SAN FRANCISCO (CBS SF) — It could be a very busy week for San Francisco police between possible celebrations of a possible Giants World Series victory and a certain holiday where fans might dress up like their favorite sports heroes.

SFPD Chief Greg Suhr said police brass are hoping for calm while planning for the possibility of dangerous spontaneous street celebrations, like the ones in the past following major sports victories.

Also, San Francisco Mayor Ed Lee announced Monday the last two World Series games will be televised on a giant screen at the Civic Center, right in front of City Hall.  Games 6 and 7 are scheduled to be played in Kansas City.

Whereas sports fans are reluctant to say the word out loud, city officials are planning for a parade, possibly on Friday, when there is already a lot going on in the city.

“As a baseball person, I don’t’ say the ‘p’ word until we squeeze the last out of the fourth win,” said Suhr.  “If that happens to happen on Wednesday night and whatever comes after falls on Friday, that will be a very long day for us.”

“It’s Halloween, it’s critical mass, there could be an event on Market Street that draws a ton of people in town,” Suhr said.

On October 29, 2012, following the Giants’ Victory over the Detroit Tigers, some demonstrators got out of hand.  Suhr said a man who threw a barricade at a bus and set it on fire had been watching the game at a bar in the city’s financial district.  The bus was attacked on Market Street. And there were other tense areas of the city.

“What happened was when the Giants won it and it was a sweep, we ended up with a lot of folks who came out of the bars up and down King Street.  So we had issues at the ballpark.  For whatever reason, the Mission District, whether it was any one of the five Super Bowls or either of the two World Series championships, as goes the Mission, so goes the city.”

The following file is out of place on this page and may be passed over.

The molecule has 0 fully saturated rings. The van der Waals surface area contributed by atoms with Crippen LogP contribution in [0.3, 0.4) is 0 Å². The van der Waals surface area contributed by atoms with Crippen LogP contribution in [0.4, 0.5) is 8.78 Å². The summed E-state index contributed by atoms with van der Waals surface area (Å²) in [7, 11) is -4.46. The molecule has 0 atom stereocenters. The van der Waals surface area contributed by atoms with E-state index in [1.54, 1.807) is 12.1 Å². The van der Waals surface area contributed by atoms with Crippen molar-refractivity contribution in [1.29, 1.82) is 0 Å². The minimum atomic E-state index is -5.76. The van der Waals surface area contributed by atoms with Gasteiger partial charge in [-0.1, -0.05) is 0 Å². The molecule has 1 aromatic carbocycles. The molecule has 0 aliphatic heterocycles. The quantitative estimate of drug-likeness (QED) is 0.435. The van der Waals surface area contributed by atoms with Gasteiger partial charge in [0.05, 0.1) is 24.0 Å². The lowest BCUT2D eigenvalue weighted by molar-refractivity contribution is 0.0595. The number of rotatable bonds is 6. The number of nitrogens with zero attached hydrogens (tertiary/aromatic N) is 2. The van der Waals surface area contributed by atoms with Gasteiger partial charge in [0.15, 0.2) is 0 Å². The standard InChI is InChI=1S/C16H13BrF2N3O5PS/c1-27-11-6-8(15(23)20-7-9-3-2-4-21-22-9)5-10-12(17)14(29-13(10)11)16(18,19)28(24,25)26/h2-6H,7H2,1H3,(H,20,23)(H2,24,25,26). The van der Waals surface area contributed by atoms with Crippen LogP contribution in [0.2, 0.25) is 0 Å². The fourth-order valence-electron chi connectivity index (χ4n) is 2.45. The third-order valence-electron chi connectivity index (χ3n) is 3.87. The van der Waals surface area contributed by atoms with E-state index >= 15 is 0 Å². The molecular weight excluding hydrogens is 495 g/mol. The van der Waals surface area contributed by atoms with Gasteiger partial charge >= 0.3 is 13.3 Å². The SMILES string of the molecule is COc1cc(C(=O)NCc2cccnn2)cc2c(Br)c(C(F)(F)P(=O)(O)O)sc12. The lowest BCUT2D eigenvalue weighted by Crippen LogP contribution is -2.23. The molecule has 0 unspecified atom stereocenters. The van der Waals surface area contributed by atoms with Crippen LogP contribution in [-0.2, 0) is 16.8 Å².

Could the viewing parties at City Hall contribute to potential problems on the street?  The chief said absolutely not.

“I think people are misrepresenting what happened in 2012.  We had a public viewing in 2012 and we didn’t have any problems,” said Suhr. “It was a concern because we thought that that’s just one more thing to worry about.  But it actually ended up being the most peaceful family event that we had.”

The chief said he has never advised the mayor against having viewing parties. On the contrary, he said he welcomes them.

“We want to showcase our town. And then we police it to make sure it’s safe.”

If a parade happens Friday, the timing of the events could help.  The parade would probably happen in the morning, finishing just as critical mass’s anarchic bike ride through evening rush hour traffic begins.  Halloween revelers hit the bars later into the night.

Potential problem areas will get extra attention.

“Years ago when Halloween was in the Castro, we essentially built a box and then the Muni buses went around the box,” Suhr said. “So now, we may have a few mini-boxes so folks will know where they can go at the end of the celebration to catch transportation.”

Muni buses will not be rerouted around problem spots, unless there are problems. And trash will be picked up ahead of time to make it harder for anyone to light garbage cans on fire.

“We’re working very closely with Recology and DPW to make sure there’s no fuel at the curb.  And there are fire extinguishers in every police car now,” Suhr said.  “And we’re working closely with MTA to make sure that buses that are normally on the power lines are gas buses” so they can steer around problems as they occur.

Suhr hopes fans will celebrate, just not violently.

“Part of the big story is that we’ve been there before.  So we need to act like we’ve been there before.  This isn’t like 2010 when it was the first world series since 1958,” Suhr said.  “Now this is the third time in 5 years.  Just like when the 49ers were winning their five Super Bowls.  Be cool. Class.  Class city.”

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